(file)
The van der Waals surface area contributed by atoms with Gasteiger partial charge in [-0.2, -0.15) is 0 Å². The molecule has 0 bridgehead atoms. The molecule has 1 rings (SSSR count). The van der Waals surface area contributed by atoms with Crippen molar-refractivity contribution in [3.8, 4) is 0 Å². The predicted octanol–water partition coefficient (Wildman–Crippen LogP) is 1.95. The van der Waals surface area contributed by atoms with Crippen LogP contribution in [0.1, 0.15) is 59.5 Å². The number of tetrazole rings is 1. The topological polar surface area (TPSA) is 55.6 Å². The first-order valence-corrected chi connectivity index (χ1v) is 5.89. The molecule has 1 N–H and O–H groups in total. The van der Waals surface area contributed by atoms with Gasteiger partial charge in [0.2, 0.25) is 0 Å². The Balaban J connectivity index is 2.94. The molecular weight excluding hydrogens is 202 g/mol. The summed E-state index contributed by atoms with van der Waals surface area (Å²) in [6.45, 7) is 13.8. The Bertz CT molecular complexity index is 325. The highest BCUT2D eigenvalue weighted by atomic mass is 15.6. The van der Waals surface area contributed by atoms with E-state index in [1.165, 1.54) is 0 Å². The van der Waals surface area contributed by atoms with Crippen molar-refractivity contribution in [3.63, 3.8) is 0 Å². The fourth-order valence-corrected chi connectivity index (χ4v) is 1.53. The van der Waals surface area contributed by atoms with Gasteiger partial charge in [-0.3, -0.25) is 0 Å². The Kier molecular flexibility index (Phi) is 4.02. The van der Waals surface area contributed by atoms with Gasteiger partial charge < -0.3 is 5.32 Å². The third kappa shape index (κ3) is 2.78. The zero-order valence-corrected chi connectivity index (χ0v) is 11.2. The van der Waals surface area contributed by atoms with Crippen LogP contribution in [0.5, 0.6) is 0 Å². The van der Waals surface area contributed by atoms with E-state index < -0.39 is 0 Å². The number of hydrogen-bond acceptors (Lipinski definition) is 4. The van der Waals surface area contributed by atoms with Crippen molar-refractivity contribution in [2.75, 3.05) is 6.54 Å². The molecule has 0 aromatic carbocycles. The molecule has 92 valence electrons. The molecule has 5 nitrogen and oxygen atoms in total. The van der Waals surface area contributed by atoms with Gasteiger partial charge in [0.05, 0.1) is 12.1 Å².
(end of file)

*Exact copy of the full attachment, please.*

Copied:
The van der Waals surface area contributed by atoms with Gasteiger partial charge in [-0.2, -0.15) is 0 Å². The molecule has 0 bridgehead atoms. The molecule has 1 rings (SSSR count). The van der Waals surface area contributed by atoms with Crippen molar-refractivity contribution in [3.8, 4) is 0 Å². The predicted octanol–water partition coefficient (Wildman–Crippen LogP) is 1.95. The van der Waals surface area contributed by atoms with Crippen LogP contribution in [0.1, 0.15) is 59.5 Å². The number of tetrazole rings is 1. The topological polar surface area (TPSA) is 55.6 Å². The first-order valence-corrected chi connectivity index (χ1v) is 5.89. The molecule has 1 N–H and O–H groups in total. The van der Waals surface area contributed by atoms with Gasteiger partial charge in [0.2, 0.25) is 0 Å². The Balaban J connectivity index is 2.94. The molecular weight excluding hydrogens is 202 g/mol. The summed E-state index contributed by atoms with van der Waals surface area (Å²) in [6.45, 7) is 13.8. The Bertz CT molecular complexity index is 325. The highest BCUT2D eigenvalue weighted by atomic mass is 15.6. The van der Waals surface area contributed by atoms with E-state index in [1.165, 1.54) is 0 Å². The van der Waals surface area contributed by atoms with Crippen molar-refractivity contribution in [3.63, 3.8) is 0 Å². The fourth-order valence-corrected chi connectivity index (χ4v) is 1.53. The van der Waals surface area contributed by atoms with Gasteiger partial charge in [-0.3, -0.25) is 0 Å². The Kier molecular flexibility index (Phi) is 4.02. The van der Waals surface area contributed by atoms with Gasteiger partial charge < -0.3 is 5.32 Å². The third kappa shape index (κ3) is 2.78. The zero-order valence-corrected chi connectivity index (χ0v) is 11.2. The van der Waals surface area contributed by atoms with Crippen LogP contribution in [0.5, 0.6) is 0 Å². The van der Waals surface area contributed by atoms with E-state index < -0.39 is 0 Å². The number of hydrogen-bond acceptors (Lipinski definition) is 4. The van der Waals surface area contributed by atoms with Crippen molar-refractivity contribution in [2.75, 3.05) is 6.54 Å². The molecule has 0 aromatic carbocycles. The molecule has 92 valence electrons. The molecule has 5 nitrogen and oxygen atoms in total. The van der Waals surface area contributed by atoms with Gasteiger partial charge in [0.05, 0.1) is 12.1 Å².